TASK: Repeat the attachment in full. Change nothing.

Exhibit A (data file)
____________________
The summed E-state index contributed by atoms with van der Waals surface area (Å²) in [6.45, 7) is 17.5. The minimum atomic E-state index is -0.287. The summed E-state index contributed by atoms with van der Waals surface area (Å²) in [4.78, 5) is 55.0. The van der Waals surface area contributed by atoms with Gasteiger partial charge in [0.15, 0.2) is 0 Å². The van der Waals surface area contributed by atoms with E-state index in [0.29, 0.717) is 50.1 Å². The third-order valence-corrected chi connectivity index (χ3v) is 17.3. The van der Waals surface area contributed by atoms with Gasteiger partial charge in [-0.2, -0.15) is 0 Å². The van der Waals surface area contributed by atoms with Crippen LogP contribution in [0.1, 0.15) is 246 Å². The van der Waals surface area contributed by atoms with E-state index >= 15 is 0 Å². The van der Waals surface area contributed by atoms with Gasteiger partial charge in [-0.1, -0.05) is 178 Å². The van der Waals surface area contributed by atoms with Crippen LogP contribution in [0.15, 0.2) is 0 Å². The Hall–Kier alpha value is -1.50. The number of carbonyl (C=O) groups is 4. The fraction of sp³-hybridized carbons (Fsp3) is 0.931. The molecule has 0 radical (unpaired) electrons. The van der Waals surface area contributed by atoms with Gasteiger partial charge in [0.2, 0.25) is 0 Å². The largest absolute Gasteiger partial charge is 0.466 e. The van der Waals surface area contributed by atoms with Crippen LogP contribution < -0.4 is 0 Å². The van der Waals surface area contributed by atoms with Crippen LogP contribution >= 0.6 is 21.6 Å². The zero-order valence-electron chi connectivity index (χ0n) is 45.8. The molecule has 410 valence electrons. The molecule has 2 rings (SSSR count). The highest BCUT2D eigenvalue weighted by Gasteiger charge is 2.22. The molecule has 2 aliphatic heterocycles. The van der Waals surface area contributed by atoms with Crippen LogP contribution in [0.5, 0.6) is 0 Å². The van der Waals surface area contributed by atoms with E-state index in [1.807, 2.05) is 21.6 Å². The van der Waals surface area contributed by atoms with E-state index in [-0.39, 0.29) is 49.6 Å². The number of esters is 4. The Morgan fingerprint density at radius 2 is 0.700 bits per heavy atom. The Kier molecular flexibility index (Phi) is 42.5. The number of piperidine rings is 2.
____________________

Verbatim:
The summed E-state index contributed by atoms with van der Waals surface area (Å²) in [6.45, 7) is 17.5. The minimum atomic E-state index is -0.287. The summed E-state index contributed by atoms with van der Waals surface area (Å²) in [4.78, 5) is 55.0. The van der Waals surface area contributed by atoms with Gasteiger partial charge in [0.15, 0.2) is 0 Å². The van der Waals surface area contributed by atoms with E-state index in [0.29, 0.717) is 50.1 Å². The third-order valence-corrected chi connectivity index (χ3v) is 17.3. The van der Waals surface area contributed by atoms with Gasteiger partial charge in [-0.2, -0.15) is 0 Å². The van der Waals surface area contributed by atoms with Crippen LogP contribution in [0.1, 0.15) is 246 Å². The van der Waals surface area contributed by atoms with E-state index >= 15 is 0 Å². The van der Waals surface area contributed by atoms with Gasteiger partial charge in [-0.1, -0.05) is 178 Å². The van der Waals surface area contributed by atoms with Crippen LogP contribution in [0.15, 0.2) is 0 Å². The Hall–Kier alpha value is -1.50. The number of carbonyl (C=O) groups is 4. The fraction of sp³-hybridized carbons (Fsp3) is 0.931. The molecule has 0 radical (unpaired) electrons. The van der Waals surface area contributed by atoms with Gasteiger partial charge in [0.2, 0.25) is 0 Å². The largest absolute Gasteiger partial charge is 0.466 e. The van der Waals surface area contributed by atoms with Crippen LogP contribution < -0.4 is 0 Å². The van der Waals surface area contributed by atoms with Crippen LogP contribution >= 0.6 is 21.6 Å². The zero-order valence-electron chi connectivity index (χ0n) is 45.8. The molecule has 410 valence electrons. The molecule has 2 rings (SSSR count). The highest BCUT2D eigenvalue weighted by Gasteiger charge is 2.22. The molecule has 2 aliphatic heterocycles. The van der Waals surface area contributed by atoms with Crippen LogP contribution in [0.5, 0.6) is 0 Å². The van der Waals surface area contributed by atoms with E-state index in [1.807, 2.05) is 21.6 Å². The van der Waals surface area contributed by atoms with E-state index in [-0.39, 0.29) is 49.6 Å². The number of esters is 4. The Morgan fingerprint density at radius 2 is 0.700 bits per heavy atom. The Kier molecular flexibility index (Phi) is 42.5. The number of piperidine rings is 2.